Open Enrollment: The Good, the Bad, and the Ugly

Photo via Unsplash.

Open enrollment began on Nov. 1, an opportunity for everyone in the country to enroll in healthcare through the health insurance marketplace.

While this is good for most people, there are many who are left out, or are at a disadvantage. Low-income people, and low-income people with HIV receiving Ryan White services, face additional challenges in attaining and maintaining adequate healthcare coverage. Those same people are ripe targets for predatory insurance agents.

Health insurance was made significantly more accessible for almost all people though the Affordable Care Act (ACA). Through, US citizens can get low or no cost insurance coverage. These plans are considered marketplace plans and are touted as being affordable and accessible. This is done through various subsidies, including the Premium Tax Credit.

In general, people who made less than 400% of the Federal Poverty Level (FPL) in 2022 are eligible for a tax credit intended to help cover premium costs. The tax credit is designed to limit the amount of money a person or household spends on premiums, up to a maximum of 8.5% of their yearly income. This means that someone who made $58,320 in 2023 (400% of the federal poverty level) will pay no more than $4,957.20, or 8.5% of their income, on insurance. Someone who made $29,160 (200% FPL) will pay no more than $583.20 for insurance. Those who made $21,870 or less (150% FPL) pay nothing toward insurance. This credit is not available if a person buys a plan that is not available on the marketplace.

While the ACA has made insurance easier to access than ever before, there are still challenges with access for many people. Just having the option isn’t enough, particularly for people who have never had health insurance before, or are on health programs like the Ryan White HIV Care Program and the AIDS Drug Assistance Program (ADAP).

Ryan White Programs provide further subsidies to their clients. Anyone with HIV who makes 400% or less of the federal poverty level can get their insurance, including copays and deductibles, paid for by Palm Beach or Miami-Dade County Ryan White Programs. Broward County provides copays and deductibles only. Clients must reside in those counties to access these services.

While all of these programs are beneficial, there is an ugly side to insurance enrollment: private insurance agents. Many insurance agents throughout open enrollment and the year offer incentives for people to change their insurance plans. This can be in the form of something as small as a Publix gift card, or something as grandiose as a cash handout. Insurance agents are able to go into a client’s marketplace enrollment and change it on the backend, without needing to do much else in the process.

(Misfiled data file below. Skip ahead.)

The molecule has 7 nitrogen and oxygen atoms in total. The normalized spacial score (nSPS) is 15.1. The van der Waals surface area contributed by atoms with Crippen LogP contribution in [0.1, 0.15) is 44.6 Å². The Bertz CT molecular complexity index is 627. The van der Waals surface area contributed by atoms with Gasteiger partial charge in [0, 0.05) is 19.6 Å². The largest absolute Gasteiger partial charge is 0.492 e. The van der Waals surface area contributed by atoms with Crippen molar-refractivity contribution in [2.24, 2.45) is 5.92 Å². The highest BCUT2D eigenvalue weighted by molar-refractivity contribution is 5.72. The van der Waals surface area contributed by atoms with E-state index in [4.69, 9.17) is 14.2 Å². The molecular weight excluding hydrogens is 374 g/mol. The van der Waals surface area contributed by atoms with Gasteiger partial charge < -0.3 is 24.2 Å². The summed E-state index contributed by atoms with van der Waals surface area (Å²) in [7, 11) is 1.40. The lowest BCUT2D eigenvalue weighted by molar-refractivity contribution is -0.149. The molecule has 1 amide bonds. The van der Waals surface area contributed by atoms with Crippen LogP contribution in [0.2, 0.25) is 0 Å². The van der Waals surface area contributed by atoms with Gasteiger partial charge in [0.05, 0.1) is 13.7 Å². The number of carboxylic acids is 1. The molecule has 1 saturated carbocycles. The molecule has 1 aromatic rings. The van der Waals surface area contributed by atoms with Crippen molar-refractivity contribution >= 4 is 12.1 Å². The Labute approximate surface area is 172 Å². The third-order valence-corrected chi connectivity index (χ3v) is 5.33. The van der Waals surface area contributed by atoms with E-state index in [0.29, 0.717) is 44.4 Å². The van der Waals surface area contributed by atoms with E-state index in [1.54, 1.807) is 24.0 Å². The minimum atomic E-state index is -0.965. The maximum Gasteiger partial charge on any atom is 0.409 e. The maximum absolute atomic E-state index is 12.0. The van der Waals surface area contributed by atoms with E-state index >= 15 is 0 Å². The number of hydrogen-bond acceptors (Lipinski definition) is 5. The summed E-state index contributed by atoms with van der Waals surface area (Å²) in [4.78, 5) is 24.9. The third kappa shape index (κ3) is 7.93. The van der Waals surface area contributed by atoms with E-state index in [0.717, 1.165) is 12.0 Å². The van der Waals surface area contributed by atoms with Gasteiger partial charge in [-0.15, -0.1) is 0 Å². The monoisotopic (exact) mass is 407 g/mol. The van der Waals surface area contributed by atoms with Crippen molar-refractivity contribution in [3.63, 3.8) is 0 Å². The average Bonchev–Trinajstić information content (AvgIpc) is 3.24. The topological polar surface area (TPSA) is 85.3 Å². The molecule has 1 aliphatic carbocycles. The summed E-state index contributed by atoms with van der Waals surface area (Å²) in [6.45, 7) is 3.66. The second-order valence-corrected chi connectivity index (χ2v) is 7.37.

This is particularly troublesome for those low-income people who are receiving benefits through a program like Ryan White. The insurance plans Ryan White covers are chosen specifically because they cover the services and medications people with HIV need, and the HIV specialists in the system take the insurance. They are also selected for deductible and copay costs. The plans that a client gets switched to are almost always the cheapest, worst plans available, which harms people’s ability to attain and maintain adequate healthcare. This is particularly problematic for people with chronic conditions and mental health disorders.

Anyone in Florida can become a licensed insurance agent. There is very little required to do so, and the ethical and training requirements are minimal to nonexistent. This puts vulnerable people at risk of getting swindled out of their healthcare - and their premium tax credit. Insurance agents do this in order to get the person’s tax credit.

The challenge of predatory insurance agents is not solved easily. Further regulation would be needed to truly end the issue. Until that happens, education is the best tool we have. Anyone utilizing to enroll in health insurance is encouraged to speak to a professional at a reputable nonprofit organization, like the Broward Regional Health Council, Epilepsy Alliance Florida, any Ryan White provider, and medicaid and medicare representatives.

Disclosure: Sean Conklin is an employee of the Palm Beach County Ryan White Program & Ending the HIV Epidemic


Phone: 954-514-7095
Hours: Monday - Friday 9AM - 2PM


2520 N. Dixie Highway,
Wilton Manors, FL 33305



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